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Padres outfielder Tommy Pham sues Midway District club where he was stabbed

San Diego Padres outfielder Tommy Pham
Padres outfielder Tommy Pham is pictured in a game against the Seattle Mariners in September.
(File)

The lawsuit claims Pham suffered ‘catastrophic injuries’ that will cause him ‘significant economic damage.’

Padres outfielder Tommy Pham has sued a Midway District strip club where he was stabbed Oct. 11.

Pham, 32, was stabbed at about 10:30 p.m. outside Pacers Showgirls International on Midway Drive by an unknown person who took part in a fight that broke out in the club’s parking lot.

Padres outfielder Tommy Pham is in good condition following surgery for a stab wound in his lower back suffered in an altercation the night of Oct. 11 outside a Midway District strip club, the team and Pham said the next day.

According to the lawsuit filed Nov. 24 in San Diego County Superior Court, the fight outside Pacers left Pham “trapped” inside the club. The suit alleges the club’s private security “escalated the risk” to Pham “by participating in the fight and antagonizing” the fight participants.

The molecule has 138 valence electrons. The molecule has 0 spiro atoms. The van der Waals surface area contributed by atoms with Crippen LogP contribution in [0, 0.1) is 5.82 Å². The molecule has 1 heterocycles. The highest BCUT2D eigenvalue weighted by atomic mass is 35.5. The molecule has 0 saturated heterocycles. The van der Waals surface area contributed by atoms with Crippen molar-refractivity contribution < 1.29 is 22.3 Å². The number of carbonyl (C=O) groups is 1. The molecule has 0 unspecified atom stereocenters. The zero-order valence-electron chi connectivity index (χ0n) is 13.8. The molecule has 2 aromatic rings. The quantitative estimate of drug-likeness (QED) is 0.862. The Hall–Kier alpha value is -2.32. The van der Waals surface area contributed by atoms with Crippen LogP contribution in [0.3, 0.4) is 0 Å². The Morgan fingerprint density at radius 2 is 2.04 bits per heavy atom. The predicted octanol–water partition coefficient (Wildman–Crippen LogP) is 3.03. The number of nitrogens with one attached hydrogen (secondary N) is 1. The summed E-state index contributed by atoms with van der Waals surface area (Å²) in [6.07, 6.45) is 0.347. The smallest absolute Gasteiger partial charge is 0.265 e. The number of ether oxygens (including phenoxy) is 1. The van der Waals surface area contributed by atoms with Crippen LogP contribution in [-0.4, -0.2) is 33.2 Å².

The suit also alleges that club employees did not contact law enforcement “or take any reasonable measures to mitigate” the danger. The lawsuit claims that, given unspecified “incidents of violence by third parties” that had occurred at the club in the past, Pacers should have been aware of the possibility of a similar incident and taken measures to prevent it.

A representative of the club could not immediately be reached for comment.

Pham later tried to leave the club, and while walking toward the valet stand to get his car, he was attacked by someone who stabbed him “without any provocation,” the complaint states.

Police have not announced any arrests in connection with the stabbing.

A statement released by the Padres shortly after the incident described Pham’s injury as a non-life-threatening slash wound to his lower back. The lawsuit alleges he suffered “catastrophic injuries which have and will continue to cause him significant economic damage, including but not limited to his earning capacity as an elite professional baseball player.”

A hearing in the case is slated for June 25, according to court records.


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